Redistricting proposals show shifts in CD-1 map - Albuquerque Journal

Redistricting proposals show shifts in CD-1 map

One of the maps under consideration by a committee appointed to help with redistricting the state’s congressional districts would put Santa Fe and Albuquerque into CD1. (Eddie Moore/Albuquerque Journal)

Copyright © 2021 Albuquerque Journal

SANTA FE – Albuquerque could share a congressional district with Rio Rancho or Santa Fe under proposals moving forward as New Mexico prepares to redraw its political boundaries.

Parts of the far South Valley in Bernalillo County, by contrast, could move into a southern New Mexico-based district.

The ideas are outlined in seven potential maps – covering a host of competing concepts – approved Thursday for further scrutiny and to solicit public comment.

The newly created Citizens Redistricting Committee agreed to issue the maps but not limit itself to just the seven plans. Members of the public or the committee are still free to propose new maps or suggest changes.

Edward Chávez, a retired Supreme Court justice leading the committee, said the initial maps are designed to incorporate ideas presented during public hearings so far – all while balancing the population among New Mexico’s three congressional districts.

“This is an important part of our democracy,” Chávez said Thursday. “We want the public to be active in the process.”

The committee is set to make its final redistricting recommendations Oct. 15, but its proposals aren’t binding.

The state Legislature – where Democrats hold hefty majorities – is expected to meet in a December special session to adopt new maps. It can choose among proposals forward by the redistricting committee or craft entirely new plans.

The maps under consideration now don’t take into account which political party might benefit from the revised boundaries. The Citizens Redistricting Committee is barred by law from using partisan data.

Brian Sanderoff, president of Research & Polling Inc., the company hired to help New Mexico draw new maps, said the concepts proposed Thursday are intended to keep communities of interest together, protect the voting rights of Native Americans and others, and maintain compact districts, among other criteria.

But some priorities conflict with others, he said, triggering a variety of concepts for how to draw new boundaries reflecting 2020 census data.

“I think all these maps are worthy of consideration,” Sanderoff said.

In addition to congressional districts, the Citizen Redistricting Committee also agreed Thursday to authorize proposed maps for legislative seats and the Public Education Commission.

The 1st Congressional District is now rooted in Albuquerque but stretches north to pick up the towns of Bernalillo and Placitas and east to capture Moriarty and Torrance County.

But the district can’t stay unchanged. It’s about 11,000 people under the ideal population of 705,841 residents per district, according to Research & Polling.

The maps authorized for consideration Thursday propose a host of broad concepts for balancing the population among the congressional districts:

• The Albuquerque-based 1st Congressional District – now represented by Democrat Melanie Stansbury – could remain largely intact, with less-obvious adjustments that move the Paradise Hills and Ventana Ranch neighborhoods into the district. They are now in the northern congressional district.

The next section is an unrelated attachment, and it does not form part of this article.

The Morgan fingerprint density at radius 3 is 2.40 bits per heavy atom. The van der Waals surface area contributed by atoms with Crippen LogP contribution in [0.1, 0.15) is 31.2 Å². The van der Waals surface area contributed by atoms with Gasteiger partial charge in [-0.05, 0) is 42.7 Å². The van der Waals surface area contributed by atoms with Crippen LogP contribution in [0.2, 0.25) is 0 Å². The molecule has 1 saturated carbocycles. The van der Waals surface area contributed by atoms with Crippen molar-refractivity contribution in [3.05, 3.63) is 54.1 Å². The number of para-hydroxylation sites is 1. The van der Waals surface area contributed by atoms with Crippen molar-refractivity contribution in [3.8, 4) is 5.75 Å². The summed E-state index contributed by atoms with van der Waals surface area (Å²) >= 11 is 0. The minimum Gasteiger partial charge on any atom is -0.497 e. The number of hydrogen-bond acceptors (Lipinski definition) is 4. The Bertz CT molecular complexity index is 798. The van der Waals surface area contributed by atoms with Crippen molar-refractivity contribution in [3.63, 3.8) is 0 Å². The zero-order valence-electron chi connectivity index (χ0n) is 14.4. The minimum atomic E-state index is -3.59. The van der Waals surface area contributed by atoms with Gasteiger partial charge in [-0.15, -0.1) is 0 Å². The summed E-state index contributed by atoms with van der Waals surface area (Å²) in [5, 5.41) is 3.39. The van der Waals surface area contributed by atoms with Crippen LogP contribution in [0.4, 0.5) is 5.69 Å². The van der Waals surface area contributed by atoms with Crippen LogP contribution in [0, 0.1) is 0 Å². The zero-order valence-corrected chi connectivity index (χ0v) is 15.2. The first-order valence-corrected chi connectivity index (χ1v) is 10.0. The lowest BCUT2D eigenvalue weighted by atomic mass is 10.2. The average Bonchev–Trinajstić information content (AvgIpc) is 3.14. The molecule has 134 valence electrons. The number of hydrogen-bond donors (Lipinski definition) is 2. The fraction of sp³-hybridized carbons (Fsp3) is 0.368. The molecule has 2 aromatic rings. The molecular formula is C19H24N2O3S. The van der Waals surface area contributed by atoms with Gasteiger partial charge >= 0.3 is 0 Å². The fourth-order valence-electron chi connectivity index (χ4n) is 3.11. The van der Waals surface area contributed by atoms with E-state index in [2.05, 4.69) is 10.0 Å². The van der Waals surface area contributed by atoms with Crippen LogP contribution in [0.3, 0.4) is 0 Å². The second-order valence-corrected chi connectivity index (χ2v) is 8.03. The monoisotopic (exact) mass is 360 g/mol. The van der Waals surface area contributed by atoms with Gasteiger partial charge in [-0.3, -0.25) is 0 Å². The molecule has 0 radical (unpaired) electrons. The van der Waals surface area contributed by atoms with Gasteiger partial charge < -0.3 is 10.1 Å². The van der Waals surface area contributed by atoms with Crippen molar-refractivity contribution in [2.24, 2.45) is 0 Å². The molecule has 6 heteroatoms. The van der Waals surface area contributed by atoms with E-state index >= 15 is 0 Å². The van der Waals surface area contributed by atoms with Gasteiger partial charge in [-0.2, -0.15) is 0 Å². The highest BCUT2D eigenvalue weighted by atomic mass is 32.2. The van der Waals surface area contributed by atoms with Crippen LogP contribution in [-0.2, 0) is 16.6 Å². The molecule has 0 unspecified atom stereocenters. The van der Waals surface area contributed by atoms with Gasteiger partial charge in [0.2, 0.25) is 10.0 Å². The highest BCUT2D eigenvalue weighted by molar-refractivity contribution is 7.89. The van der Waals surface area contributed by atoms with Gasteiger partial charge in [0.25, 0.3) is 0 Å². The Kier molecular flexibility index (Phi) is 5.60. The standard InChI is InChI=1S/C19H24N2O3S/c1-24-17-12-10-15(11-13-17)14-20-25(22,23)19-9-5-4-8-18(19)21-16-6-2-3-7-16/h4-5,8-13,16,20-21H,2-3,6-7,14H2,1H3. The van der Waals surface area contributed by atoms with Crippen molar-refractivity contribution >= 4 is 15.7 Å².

• Another concept would create an Albuquerque-Santa Fe district, allowing the southern-based 2nd Congressional District – now represented by Republican Yvette Herrell of Alamogordo – to include all of the state’s conservative-leaning east side.

• Yet another proposal would establish an urban Albuquerque-Rio Rancho district, pushing the unincorporated South Valley into the 2nd Congressional District. There are also variations that would keep the South Valley with Albuquerque and Rio Rancho.

• All of the plans generally preserve the core of the northern New Mexico-based 3rd Congressional District, now represented by Democrat Teresa Leger Fernandez of Santa Fe. In some proposals, however, the 3rd district would also include some Native American communities west of Albuquerque, along with the East Mountains.

Members of the Citizens Redistricting Committee authorized the seven plans for public circulation to generate public comment, but they made clear they are still keeping an open mind.

“I think we should move forward with as many concepts as possible,” said Robert Rhatigan, the state demographer and a member of the committee.

However the districts are redrawn will have enormous political consequences. Herrell is the only GOP member of New Mexico’s congressional delegation.

Her district now covers the southern half of the state, including the conservative oil patch in southeastern New Mexico.

She won the seat last year, defeating incumbent Democrat Xochitl Torres Small. Republicans have held the seat for all but four years since 1981.

But Democrats are set to control New Mexico’s redistricting for the first time in decades. They hold legislative majorities, and – in contrast to 10 years ago – the Governor’s Office.

Democratic Gov. Michelle Lujan Grisham, a former congresswoman, is up for reelection in 2022.

New Mexico’s redistricting will be watched nationally. Democrats now hold a 220-212 edge in the U.S. House over Republicans.

But 2022 could be a tough year for Democrats. The party that doesn’t hold the White House usually makes gains in the midterm elections.

The Citizens Redistricting Committee, however, is prohibited from relying on political data.

“No partisan data was used in the creation of any of these plans,” Sanderoff told the committee. “We didn’t look at that in any way, shape or form.”

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